“Sport has the power to change the world. It has the power to inspire. It has the power to unite people in a way that little else does. It speaks to youth in a language they understand. Sport can create hope where once there was only despair.
“It is more powerful than government in breaking down racial barriers. It laughs in the face of all kinds of discrimination.” - Nelson Mandela, May 25, 2000
Nelson Mandela’s role in freeing South Africa from the noose of Apartheid needs no repetition. The fight, the freedom, the victory has been well documented over the past few days and will continue to be, as memories and tributes pour from around the world for one of the greatest men ever to have lived, arguably the most inspirational, incredible, important in our lifetime.
We all have our favourite iconic image of Madiba: the defiant defendant regularly persecuted by the regime; the fists raised through barred windows after being convicted of conspiracy; Nelson and Winnie, fists clenched on the ANC leader’s release from Victor Verster prison; the newly-elected President swearing the inauguration oath; Mandela and FW de Klerk arms aloft at the inauguration; returning to Robben Island staring through the bars of his old cell; Madiba with Archbishop Desmond Tutu holding aloft the World Cup after South Africa were awarded its hosting.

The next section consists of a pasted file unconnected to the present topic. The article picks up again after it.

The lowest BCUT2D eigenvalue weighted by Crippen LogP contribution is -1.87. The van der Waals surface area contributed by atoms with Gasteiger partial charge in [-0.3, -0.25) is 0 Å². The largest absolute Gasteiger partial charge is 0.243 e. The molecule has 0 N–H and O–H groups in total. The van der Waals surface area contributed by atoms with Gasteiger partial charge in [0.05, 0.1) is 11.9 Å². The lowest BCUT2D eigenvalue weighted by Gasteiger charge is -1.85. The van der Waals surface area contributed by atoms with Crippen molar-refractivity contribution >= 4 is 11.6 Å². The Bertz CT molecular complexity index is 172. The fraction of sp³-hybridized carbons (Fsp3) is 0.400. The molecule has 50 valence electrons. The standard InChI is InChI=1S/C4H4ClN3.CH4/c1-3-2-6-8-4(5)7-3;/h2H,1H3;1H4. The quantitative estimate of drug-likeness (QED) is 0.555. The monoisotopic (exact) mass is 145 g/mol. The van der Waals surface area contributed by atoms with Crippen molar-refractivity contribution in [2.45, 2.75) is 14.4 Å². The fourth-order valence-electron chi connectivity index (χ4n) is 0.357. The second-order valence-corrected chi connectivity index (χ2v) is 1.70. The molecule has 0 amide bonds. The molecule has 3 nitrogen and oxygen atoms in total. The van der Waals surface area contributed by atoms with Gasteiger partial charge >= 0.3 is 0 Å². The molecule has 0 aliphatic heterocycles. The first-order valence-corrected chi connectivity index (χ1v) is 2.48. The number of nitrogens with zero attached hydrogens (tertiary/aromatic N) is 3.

And the photo above, Mr Mandela in a Springbok jersey, the ultimate symbol of Afrikaner identity and minority supremacy, handing the rugby World Cup to Francois Pienaar… unbelievable, unthinkable, unimaginable.
That moment of reconciliation, joy and hope was for many South Africans the real birth of the Rainbow Nation, a fitting finish to a memorable tournament many thought they’d never host. Such was the power of Mandela: love not hate; friendship not fear; warmth not bitterness.